Low income tenants fight to save their homes

OAKLAND, Calif. — Dozens of tenants at the California Hotel won a small but significant victory July 11, when a judge ordered the building’s owner and managers to keep the hotel open and maintain utilities, managerial and security services pending a further court hearing on July 30.

Many residents at the hotel, which has 150 units for low-income renters, are seniors and many are disabled. The management company told them on June 20 it was pulling out effective July 15. The building’s owner, a non-profit housing developer which says it has run out of money, advised tenants to leave before that date because it would not hire a new management firm.

In a lawsuit filed on behalf of over 50 tenants, attorney John Murcko charged the owners with violating a 1992 agreement to operate the hotel for low income residents for 30 years, in return for $7 million in tax breaks from the state.

At a rally at City Hall July 10, tenant Arthur Bunton, who uses a wheelchair, told the World, “Right now, I don’t know where I could move. I’ve put in applications at other places, but most have waiting lists and some are too expensive.”

Bunton said his current rent already takes up to 60 percent of his monthly SSI income. The hotel’s tenants pay an average of $500/month for their single-room-occupancy accommodations. While the hotel “has some problems, like any low-cost place,” he said, it used to offer a range of services to residents including a weekly visit from a doctor. Food banks and other supportive facilities are nearby.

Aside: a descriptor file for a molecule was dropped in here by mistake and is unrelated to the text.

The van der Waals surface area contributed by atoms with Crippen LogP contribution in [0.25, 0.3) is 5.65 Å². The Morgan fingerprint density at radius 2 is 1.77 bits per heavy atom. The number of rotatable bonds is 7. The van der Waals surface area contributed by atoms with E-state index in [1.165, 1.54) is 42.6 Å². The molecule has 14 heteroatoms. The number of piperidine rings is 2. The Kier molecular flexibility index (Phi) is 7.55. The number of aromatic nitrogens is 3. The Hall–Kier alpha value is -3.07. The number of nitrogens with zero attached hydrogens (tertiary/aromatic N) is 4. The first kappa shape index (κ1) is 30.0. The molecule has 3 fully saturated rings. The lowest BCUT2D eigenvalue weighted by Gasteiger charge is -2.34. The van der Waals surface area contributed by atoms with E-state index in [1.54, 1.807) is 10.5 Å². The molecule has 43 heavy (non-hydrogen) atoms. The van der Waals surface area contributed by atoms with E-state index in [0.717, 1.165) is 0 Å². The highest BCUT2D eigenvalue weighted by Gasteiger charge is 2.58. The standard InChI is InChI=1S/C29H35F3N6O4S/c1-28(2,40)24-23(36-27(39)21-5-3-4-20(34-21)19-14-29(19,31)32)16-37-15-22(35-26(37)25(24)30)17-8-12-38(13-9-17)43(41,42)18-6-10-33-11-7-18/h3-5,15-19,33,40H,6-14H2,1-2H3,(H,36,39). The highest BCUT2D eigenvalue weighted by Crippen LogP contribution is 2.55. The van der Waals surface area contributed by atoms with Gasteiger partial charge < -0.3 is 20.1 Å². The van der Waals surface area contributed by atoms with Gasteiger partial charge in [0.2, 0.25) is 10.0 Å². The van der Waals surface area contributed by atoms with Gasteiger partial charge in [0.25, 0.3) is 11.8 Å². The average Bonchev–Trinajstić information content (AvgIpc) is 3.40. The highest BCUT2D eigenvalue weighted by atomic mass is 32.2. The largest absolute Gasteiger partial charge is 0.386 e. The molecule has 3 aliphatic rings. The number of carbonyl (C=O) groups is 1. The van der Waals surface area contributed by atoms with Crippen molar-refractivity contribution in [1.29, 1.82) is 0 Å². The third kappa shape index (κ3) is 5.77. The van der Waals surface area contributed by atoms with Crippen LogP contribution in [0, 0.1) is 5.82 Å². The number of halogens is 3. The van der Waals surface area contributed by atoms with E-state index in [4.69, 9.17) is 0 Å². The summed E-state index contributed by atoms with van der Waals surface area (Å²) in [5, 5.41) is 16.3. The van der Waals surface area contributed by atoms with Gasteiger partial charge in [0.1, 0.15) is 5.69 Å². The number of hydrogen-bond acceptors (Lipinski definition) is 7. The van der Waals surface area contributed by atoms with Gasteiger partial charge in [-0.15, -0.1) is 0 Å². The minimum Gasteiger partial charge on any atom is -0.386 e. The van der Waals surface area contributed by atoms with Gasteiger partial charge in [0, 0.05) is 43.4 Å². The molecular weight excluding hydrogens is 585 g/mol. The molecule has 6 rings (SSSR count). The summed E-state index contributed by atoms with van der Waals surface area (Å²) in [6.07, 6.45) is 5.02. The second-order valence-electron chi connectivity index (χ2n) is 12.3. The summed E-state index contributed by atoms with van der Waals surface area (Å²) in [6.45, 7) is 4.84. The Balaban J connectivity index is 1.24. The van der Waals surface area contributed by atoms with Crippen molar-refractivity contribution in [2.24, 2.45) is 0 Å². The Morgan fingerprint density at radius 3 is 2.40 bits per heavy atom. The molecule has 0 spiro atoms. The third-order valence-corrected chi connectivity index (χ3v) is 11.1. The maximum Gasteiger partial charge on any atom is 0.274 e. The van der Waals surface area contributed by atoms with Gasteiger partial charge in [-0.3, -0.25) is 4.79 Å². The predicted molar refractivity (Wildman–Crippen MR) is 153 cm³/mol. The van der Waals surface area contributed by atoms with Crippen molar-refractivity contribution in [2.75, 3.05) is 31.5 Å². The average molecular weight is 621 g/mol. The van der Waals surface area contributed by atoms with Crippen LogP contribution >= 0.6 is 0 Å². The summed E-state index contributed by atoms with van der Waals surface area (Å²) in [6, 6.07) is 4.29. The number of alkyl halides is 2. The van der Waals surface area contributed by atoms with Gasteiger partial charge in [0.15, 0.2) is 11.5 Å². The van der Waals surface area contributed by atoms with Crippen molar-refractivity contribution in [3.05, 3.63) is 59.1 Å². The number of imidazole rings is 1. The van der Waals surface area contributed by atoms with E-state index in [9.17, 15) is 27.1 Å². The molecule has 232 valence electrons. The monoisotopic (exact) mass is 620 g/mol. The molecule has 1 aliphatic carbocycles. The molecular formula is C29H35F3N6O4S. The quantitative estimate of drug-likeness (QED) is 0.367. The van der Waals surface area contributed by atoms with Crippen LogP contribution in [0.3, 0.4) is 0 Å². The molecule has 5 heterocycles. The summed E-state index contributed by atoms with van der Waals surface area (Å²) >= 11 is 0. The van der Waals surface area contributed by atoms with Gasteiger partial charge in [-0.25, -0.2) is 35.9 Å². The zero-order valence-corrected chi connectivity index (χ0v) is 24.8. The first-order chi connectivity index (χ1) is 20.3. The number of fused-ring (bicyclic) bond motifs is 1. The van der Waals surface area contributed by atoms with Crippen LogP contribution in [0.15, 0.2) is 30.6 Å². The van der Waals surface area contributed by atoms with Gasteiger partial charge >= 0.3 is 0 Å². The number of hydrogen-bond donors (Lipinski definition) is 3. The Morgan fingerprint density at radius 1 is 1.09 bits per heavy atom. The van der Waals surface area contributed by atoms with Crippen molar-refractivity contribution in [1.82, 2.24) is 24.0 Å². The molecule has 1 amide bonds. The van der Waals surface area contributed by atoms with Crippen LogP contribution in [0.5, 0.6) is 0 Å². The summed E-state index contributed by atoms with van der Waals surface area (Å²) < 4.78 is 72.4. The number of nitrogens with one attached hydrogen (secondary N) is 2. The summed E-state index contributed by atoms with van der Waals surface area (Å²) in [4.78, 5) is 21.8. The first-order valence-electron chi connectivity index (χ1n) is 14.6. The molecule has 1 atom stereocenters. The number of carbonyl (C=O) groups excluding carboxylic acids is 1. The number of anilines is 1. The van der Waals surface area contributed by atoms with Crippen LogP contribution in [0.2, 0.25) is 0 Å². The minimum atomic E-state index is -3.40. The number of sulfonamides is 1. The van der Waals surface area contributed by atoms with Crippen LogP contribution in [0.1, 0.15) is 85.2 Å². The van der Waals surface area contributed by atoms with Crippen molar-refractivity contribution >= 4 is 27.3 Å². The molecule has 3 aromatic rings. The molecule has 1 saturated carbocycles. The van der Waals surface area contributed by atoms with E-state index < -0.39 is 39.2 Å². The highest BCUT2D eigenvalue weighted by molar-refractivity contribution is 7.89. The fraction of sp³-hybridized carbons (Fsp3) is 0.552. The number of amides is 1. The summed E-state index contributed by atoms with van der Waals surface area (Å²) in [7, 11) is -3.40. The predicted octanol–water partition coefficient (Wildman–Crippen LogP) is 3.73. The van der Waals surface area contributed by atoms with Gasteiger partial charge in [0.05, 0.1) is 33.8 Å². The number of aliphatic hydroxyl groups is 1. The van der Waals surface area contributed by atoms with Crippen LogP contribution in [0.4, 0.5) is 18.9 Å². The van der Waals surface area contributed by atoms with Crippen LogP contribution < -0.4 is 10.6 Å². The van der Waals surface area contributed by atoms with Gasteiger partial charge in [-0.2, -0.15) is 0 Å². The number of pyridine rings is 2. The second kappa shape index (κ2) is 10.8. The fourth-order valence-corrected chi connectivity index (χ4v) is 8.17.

Though after paying rent and food, he’s “pretty much broke,” Bunton told dozens of tenants and their supporters at the rally, “I’ve never been homeless, and I don’t intend to be homeless. We need to keep the California hotel open!”

Robbie Clark, an organizer with the housing rights group Just Cause Oakland, said the organization is calling on the city to help prevent the displacement of residents at the hotel and another building the same owners plan to close at the end of the month. She said five more buildings are threatened with closure in coming months.

“What we see as a resolution to this is to bring all who are involved to the table to talk about what’s necessary to maintain affordable housing and make sure it is sustainable,” she said.

The California Hotel, a landmark building once known for social events, is now one of Oakland’s largest low income residences. Besides the state tax breaks, the developers have also received millions in federal, state and city loans, as well as aid from the city to cover expenses after the developers said two years ago they were broke.

Sean Rogan, Oakland’s Director of Housing and Community Development, told reporters during the rally that the city is “disappointed” in developments around the California Hotel and the other threatened buildings, and continues to seek ways to stabilize the situation. The city has approved relocation aid for tenants, and is urging other low income residences to give them priority. But few tenants have accepted the offer, citing waiting lists and disruption of longstanding living arrangements.

Nor is the problem faced by California Hotel residents unique. “I would say that countrywide, and especially in this area, we are looking at the loss of this type of affordable housing, and at threats to public housing overall,” said Robbie Clark. “That’s been happening for many years with the federal disinvestment in housing. Now added pressures are coming from the instability of the housing market, and the foreclosure crisis.”

mbechtel @pww.org